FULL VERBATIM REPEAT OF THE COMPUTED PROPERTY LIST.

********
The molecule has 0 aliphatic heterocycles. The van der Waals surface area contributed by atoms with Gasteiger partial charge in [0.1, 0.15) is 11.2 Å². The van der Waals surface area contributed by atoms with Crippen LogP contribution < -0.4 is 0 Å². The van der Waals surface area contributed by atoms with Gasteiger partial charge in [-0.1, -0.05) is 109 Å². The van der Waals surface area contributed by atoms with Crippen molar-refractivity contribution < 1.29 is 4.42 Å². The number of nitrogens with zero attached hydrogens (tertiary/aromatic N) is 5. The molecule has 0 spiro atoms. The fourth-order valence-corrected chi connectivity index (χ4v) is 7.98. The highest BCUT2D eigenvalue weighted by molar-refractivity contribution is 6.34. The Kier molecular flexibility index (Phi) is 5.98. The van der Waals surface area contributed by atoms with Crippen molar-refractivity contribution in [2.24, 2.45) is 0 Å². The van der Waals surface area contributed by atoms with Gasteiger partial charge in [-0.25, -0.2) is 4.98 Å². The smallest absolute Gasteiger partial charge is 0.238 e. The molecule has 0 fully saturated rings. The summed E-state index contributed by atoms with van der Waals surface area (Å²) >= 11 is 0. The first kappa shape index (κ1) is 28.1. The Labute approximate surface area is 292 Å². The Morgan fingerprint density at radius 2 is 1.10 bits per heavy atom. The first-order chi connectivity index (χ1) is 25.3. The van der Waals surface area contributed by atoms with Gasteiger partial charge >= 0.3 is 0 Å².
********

The molecule has 0 aliphatic heterocycles. The van der Waals surface area contributed by atoms with Gasteiger partial charge in [0.1, 0.15) is 11.2 Å². The van der Waals surface area contributed by atoms with Crippen LogP contribution < -0.4 is 0 Å². The van der Waals surface area contributed by atoms with Gasteiger partial charge in [-0.1, -0.05) is 109 Å². The van der Waals surface area contributed by atoms with Crippen molar-refractivity contribution < 1.29 is 4.42 Å². The number of nitrogens with zero attached hydrogens (tertiary/aromatic N) is 5. The molecule has 0 spiro atoms. The fourth-order valence-corrected chi connectivity index (χ4v) is 7.98. The highest BCUT2D eigenvalue weighted by molar-refractivity contribution is 6.34. The Kier molecular flexibility index (Phi) is 5.98. The van der Waals surface area contributed by atoms with Crippen molar-refractivity contribution in [2.24, 2.45) is 0 Å². The van der Waals surface area contributed by atoms with Gasteiger partial charge in [-0.25, -0.2) is 4.98 Å². The smallest absolute Gasteiger partial charge is 0.238 e. The molecule has 0 fully saturated rings. The summed E-state index contributed by atoms with van der Waals surface area (Å²) >= 11 is 0. The first kappa shape index (κ1) is 28.1. The Labute approximate surface area is 292 Å². The Morgan fingerprint density at radius 2 is 1.10 bits per heavy atom. The first-order chi connectivity index (χ1) is 25.3. The van der Waals surface area contributed by atoms with Gasteiger partial charge >= 0.3 is 0 Å².